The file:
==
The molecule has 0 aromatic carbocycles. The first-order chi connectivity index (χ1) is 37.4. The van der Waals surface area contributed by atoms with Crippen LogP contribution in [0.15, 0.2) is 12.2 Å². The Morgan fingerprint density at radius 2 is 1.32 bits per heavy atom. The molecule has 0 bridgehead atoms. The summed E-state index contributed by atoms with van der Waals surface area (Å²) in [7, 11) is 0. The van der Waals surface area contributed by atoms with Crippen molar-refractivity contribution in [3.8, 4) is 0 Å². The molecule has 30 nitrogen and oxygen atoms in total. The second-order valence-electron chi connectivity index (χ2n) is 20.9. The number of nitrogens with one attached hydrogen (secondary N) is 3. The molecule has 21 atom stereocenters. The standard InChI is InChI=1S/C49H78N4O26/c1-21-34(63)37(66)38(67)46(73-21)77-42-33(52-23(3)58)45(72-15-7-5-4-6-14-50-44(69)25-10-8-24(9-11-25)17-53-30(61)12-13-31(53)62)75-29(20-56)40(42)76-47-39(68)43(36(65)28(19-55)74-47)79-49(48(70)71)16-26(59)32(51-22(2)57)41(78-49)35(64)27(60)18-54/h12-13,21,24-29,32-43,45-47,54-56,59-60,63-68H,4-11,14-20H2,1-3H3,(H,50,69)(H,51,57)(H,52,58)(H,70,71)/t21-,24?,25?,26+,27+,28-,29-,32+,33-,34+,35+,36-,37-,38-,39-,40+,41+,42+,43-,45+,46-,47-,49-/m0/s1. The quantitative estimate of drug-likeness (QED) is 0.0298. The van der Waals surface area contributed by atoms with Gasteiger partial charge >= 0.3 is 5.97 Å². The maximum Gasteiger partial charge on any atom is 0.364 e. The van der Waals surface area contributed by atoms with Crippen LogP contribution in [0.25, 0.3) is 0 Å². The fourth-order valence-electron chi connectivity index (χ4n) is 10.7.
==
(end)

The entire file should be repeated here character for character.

The molecule has 0 aromatic carbocycles. The first-order chi connectivity index (χ1) is 37.4. The van der Waals surface area contributed by atoms with Crippen LogP contribution in [0.15, 0.2) is 12.2 Å². The Morgan fingerprint density at radius 2 is 1.32 bits per heavy atom. The molecule has 0 bridgehead atoms. The summed E-state index contributed by atoms with van der Waals surface area (Å²) in [7, 11) is 0. The van der Waals surface area contributed by atoms with Crippen molar-refractivity contribution in [3.8, 4) is 0 Å². The molecule has 30 nitrogen and oxygen atoms in total. The second-order valence-electron chi connectivity index (χ2n) is 20.9. The number of nitrogens with one attached hydrogen (secondary N) is 3. The molecule has 21 atom stereocenters. The standard InChI is InChI=1S/C49H78N4O26/c1-21-34(63)37(66)38(67)46(73-21)77-42-33(52-23(3)58)45(72-15-7-5-4-6-14-50-44(69)25-10-8-24(9-11-25)17-53-30(61)12-13-31(53)62)75-29(20-56)40(42)76-47-39(68)43(36(65)28(19-55)74-47)79-49(48(70)71)16-26(59)32(51-22(2)57)41(78-49)35(64)27(60)18-54/h12-13,21,24-29,32-43,45-47,54-56,59-60,63-68H,4-11,14-20H2,1-3H3,(H,50,69)(H,51,57)(H,52,58)(H,70,71)/t21-,24?,25?,26+,27+,28-,29-,32+,33-,34+,35+,36-,37-,38-,39-,40+,41+,42+,43-,45+,46-,47-,49-/m0/s1. The quantitative estimate of drug-likeness (QED) is 0.0298. The van der Waals surface area contributed by atoms with Gasteiger partial charge >= 0.3 is 5.97 Å². The maximum Gasteiger partial charge on any atom is 0.364 e. The van der Waals surface area contributed by atoms with Crippen LogP contribution in [0.25, 0.3) is 0 Å². The fourth-order valence-electron chi connectivity index (χ4n) is 10.7.